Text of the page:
The grandparents of St. Paul Mayor Melvin Carter fled the violence and hatred of the Deep South. They chose Rondo as their community. And they lost it. 
“My grandfather, Melvin Carter Sr., owned over a half-dozen properties in our historic Rondo neighborhood, which was destroyed to build the freeway just below us,” said Mayor Carter. “That freeway cost my family everything.”
Moises Puente, one of the “Voices of Rondo” students and a student at Brooklyn Center High School, conducted a survey.
“We took a look at the generational wealth lost from 1956 to 2018,” he said. “Had those businesses and homes continued to exist in Rondo, they would been passed on to the next generation at the sum of $157 million.
“Some home owners were given a payout of 5% for their home. The community was given crumbs. We want to inspire people to know that history.”
“I want people to be inspired by the fact that now Rondo is a pioneer in the field of restorative justice,” said Erica. “We’ve researched many communities that have dealt with the same issue: New Orleans, Houston, Detroit and more.” 
Is the proposed Land Bridge that will span the two halves of Rondo a token?
“No, I wouldn’t say that,” said Moises. “I would say that the land bridge is something that was advocated for by the community to use for the revitalization of Rondo. Justice includes the land bridge that will reconnect the two sides of Rondo.”
APOLOGY in 2015
Apologies arrived seven decades after the highway was completed.
“The Minnesota Highway Department built an interstate through the heart of the Rondo Community,” said Minnesota Commissioner of Transportation Charles Zelle in 2015. “We would never, we could never, build that kind of atrocity today.”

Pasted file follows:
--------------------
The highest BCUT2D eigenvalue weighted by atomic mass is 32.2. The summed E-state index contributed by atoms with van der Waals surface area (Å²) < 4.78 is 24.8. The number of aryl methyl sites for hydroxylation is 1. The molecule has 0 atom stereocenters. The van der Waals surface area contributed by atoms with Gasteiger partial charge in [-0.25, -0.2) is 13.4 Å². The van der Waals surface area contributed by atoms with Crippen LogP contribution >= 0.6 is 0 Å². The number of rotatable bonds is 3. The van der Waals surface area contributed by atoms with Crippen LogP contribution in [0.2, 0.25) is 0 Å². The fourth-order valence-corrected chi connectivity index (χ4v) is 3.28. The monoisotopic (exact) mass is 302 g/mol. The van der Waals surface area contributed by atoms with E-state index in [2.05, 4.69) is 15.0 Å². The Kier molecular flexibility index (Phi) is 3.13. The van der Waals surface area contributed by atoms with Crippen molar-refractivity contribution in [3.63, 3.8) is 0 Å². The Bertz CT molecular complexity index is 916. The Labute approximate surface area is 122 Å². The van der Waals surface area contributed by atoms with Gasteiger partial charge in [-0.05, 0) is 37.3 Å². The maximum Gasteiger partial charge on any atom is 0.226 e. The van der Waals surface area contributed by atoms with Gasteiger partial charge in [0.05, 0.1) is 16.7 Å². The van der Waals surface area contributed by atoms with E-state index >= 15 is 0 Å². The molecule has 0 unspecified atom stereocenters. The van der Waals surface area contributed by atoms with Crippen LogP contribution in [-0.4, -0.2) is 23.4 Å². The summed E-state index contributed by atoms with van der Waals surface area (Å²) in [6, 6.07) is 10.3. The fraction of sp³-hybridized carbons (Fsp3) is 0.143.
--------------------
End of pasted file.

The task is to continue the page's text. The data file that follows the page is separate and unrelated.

That same day, former St. Paul Mayor Chris Coleman said, “Today we acknowledge the sins of our past. We regret the stain of racism that allowed so callous a decision as the one that led to family being dragged from their homes creating a diaspora of the African-American community in the City of St. Paul. 
“Today as Mayor of Saint Paul, I apologize, on behalf of the city to all who call Rondo home, for the acts and decisions that destroyed this once vibrant community.”
Harm was done. However, the students are intent on recovering memories of the community so that the harm is never repeated.
“Why do people suffer the effects of a highway?” Erica said. “I really want people, especially Black and Brown people in urban communities, to wonder why and to question the injustices around them. Why is there a highway in my community? A factory? Why is my children’s school underfunded? Why is there lead and asbestos in my home? I really want people to start questioning these things and to take action.”
“We know that other communities have been impacted by highways,” said Stone. “It’s an ongoing problem. It’s important to push that message out and possibly inspire other kids to do this if they live in a city that has been wronged. We’re a new generation. It’s on our shoulders.”